Seven Seas Pools & Spas

Employee buys longtime business 

Brands Carried
Hot Tubs
Hot Spring Spas, Caldera Spas, Freeflow Spas
Swim Spas
Endless Pools
Covana, Convert-A-Lift
SpaGuard, FROG
Other products
In-ground pools

Ron Perkins worked at Seven Seas Pools & Spas in Pennsylvania for about 30 days before he decided he needed total reign. 

“I called [Dan Carroll, the owner at the time,] up and said, ‘Listen, I want full control, and I’m going to take over and get this business in the right direction,’ ” Perkins says.

Looking back, Perkins laughs at his audacity. “If I had a 20-something-year-old kid walk up and tell me that today, I don’t know if I would have listened to him.”

But Carroll had brought Perkins, who had previously managed a Lowes store, in to run the retail side of his business, with the intention of Perkins and his wife Lindsey eventually buying the whole company. Plus, Carroll was preoccupied with the pool construction side of the company and readily admitted retail wasn’t his forte.

“He was willing and gracious enough to give me that control,” Perkins says.

Kim Cione, who has worked at Seven Seas since 1995, noticed a difference pretty quickly when Perkins took over retail. 

“When Ron came along, it was so nice to have somebody to go to,” Cione says. “We became a good team, and he helped me get all the things in place that I thought we needed. And then he brought all his new ideas in, and it all worked.”

Perkins started at Seven Seas in 2010, and the ownership transition was planned for the end of 2024. But COVID accelerated things, and the couple took ownership in December 2022.

 “At the end of your career to create that type of capital for yourself and be able to get out sooner and go and enjoy life, I think it’s great,” Perkins says of Carroll’s early exit.

He believes having a 12-year onramp where Carroll slowly increased Perkins’ autonomy not only made the transition smooth but the transaction as well. Perkins also credits Carroll’s creativity and experience from buying out his mother and brother with getting the deal structured and encourages other owners to be inventive. 

“Who do you have in-house who has the capital to [buy the business]?” Perkins says. “Frankly, none of [your employees] do — that’s the truth of the matter. You have to be innovative in how you structure these buyouts.”

Carroll financed the transaction, spreading payments out over time. 

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“He said, ‘This is what the business is doing, and this is what’s left over after you pay all of your expenses and all of your bills,’ ” Perkins says. “He made sure that there was profit left for me to enjoy the work that I’m doing and gave me an opportunity to have capital to reinvest into the business and keep it growing.”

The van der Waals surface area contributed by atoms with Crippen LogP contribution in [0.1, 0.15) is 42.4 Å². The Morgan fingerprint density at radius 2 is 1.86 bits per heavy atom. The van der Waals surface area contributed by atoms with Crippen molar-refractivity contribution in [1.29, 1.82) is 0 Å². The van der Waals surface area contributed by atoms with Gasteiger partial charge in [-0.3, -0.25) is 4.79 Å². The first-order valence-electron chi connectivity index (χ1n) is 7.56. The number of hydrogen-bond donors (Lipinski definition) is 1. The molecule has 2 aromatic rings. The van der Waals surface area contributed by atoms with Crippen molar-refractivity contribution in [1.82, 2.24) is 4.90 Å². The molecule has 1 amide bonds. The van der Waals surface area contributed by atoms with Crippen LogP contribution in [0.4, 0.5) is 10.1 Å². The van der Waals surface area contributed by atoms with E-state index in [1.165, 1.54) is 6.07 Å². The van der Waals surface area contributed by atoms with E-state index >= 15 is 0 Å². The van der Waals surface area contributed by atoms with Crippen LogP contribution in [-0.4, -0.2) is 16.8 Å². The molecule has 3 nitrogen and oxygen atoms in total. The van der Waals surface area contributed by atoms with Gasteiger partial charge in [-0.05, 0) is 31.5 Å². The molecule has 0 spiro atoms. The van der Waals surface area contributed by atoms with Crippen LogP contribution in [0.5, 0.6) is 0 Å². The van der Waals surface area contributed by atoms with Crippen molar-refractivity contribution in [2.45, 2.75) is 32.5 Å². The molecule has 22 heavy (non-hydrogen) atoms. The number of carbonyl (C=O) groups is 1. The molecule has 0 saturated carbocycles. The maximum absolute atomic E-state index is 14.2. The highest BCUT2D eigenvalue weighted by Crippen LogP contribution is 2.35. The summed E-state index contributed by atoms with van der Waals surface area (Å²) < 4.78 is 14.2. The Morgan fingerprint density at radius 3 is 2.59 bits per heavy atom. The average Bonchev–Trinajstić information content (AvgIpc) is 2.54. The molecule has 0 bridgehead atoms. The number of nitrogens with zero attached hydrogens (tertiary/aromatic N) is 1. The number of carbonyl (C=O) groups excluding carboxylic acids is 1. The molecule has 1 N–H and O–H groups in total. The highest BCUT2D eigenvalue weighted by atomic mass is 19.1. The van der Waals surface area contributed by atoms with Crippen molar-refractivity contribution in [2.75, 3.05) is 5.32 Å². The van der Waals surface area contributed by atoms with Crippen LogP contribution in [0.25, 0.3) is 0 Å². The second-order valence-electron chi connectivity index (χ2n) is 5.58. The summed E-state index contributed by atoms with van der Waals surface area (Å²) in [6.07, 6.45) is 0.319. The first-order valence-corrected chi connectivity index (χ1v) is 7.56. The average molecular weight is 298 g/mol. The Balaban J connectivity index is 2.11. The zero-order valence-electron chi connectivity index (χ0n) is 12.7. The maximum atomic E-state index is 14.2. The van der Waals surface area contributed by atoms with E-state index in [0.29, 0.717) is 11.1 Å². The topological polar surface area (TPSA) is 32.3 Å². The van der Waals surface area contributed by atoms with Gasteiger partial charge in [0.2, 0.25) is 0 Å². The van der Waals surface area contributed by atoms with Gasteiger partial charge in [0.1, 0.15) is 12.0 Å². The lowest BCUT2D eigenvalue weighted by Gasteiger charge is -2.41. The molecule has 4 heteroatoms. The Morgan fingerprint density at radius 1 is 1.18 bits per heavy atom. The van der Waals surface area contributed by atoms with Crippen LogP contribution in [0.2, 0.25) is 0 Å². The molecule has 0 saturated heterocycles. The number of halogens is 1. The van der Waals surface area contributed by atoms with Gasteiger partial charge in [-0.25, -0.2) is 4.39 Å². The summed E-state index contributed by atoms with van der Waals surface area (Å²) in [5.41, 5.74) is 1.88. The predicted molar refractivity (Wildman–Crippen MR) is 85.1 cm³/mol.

One big investment Perkins wanted to make right away was remodeling two of the five showrooms, Cranberry and Clarion. “The identity of your business needs to be established by the owner,” he says. “If you are going to be a high-end luxury store, then you have to be committed to that investment and to doing that to your showrooms.”

He took inspiration from the attention to detail of Disney, which his family visits often, and from other Watkins dealers he’s met. In particular, he fashioned his experience rooms after Backyard Leisure in Indiana. 

“That’s part of the benefit of networking with your groups, you get to see and do a lot of different things,” Perkins says. He spruced up the showroom dress code, too. 

“He started getting the stores looking good and us looking good and moved on from there,” Cione says.

Perkins says no matter what your showroom looks like, the people are what’s most important. 

“Ron is always looking for new things, new adventures,” Cione says. “He’s not afraid to try something. If it doesn’t work out, no big deal. We move on to something else.”

Having new things to try and facets of the industry to learn about is why Perkins thinks people stick around the pool and hot tub industries for so long. 

“I get now why people don’t leave because there’s so much that you can do that’s interesting,” he says.

For people buying an existing business, Perkins has some advice in those critical first years. 

“Take the first year or two and learn how to be an owner,” he says. “Learn how to run the back end of your business. If it’s a successful business and profitable, don’t be in a rush to reinvent the wheel.”

To learn more about the story of Ron Perkins and Seven Seas Pools & Spas, listen to episode #111 of The SpaRetailer Podcast.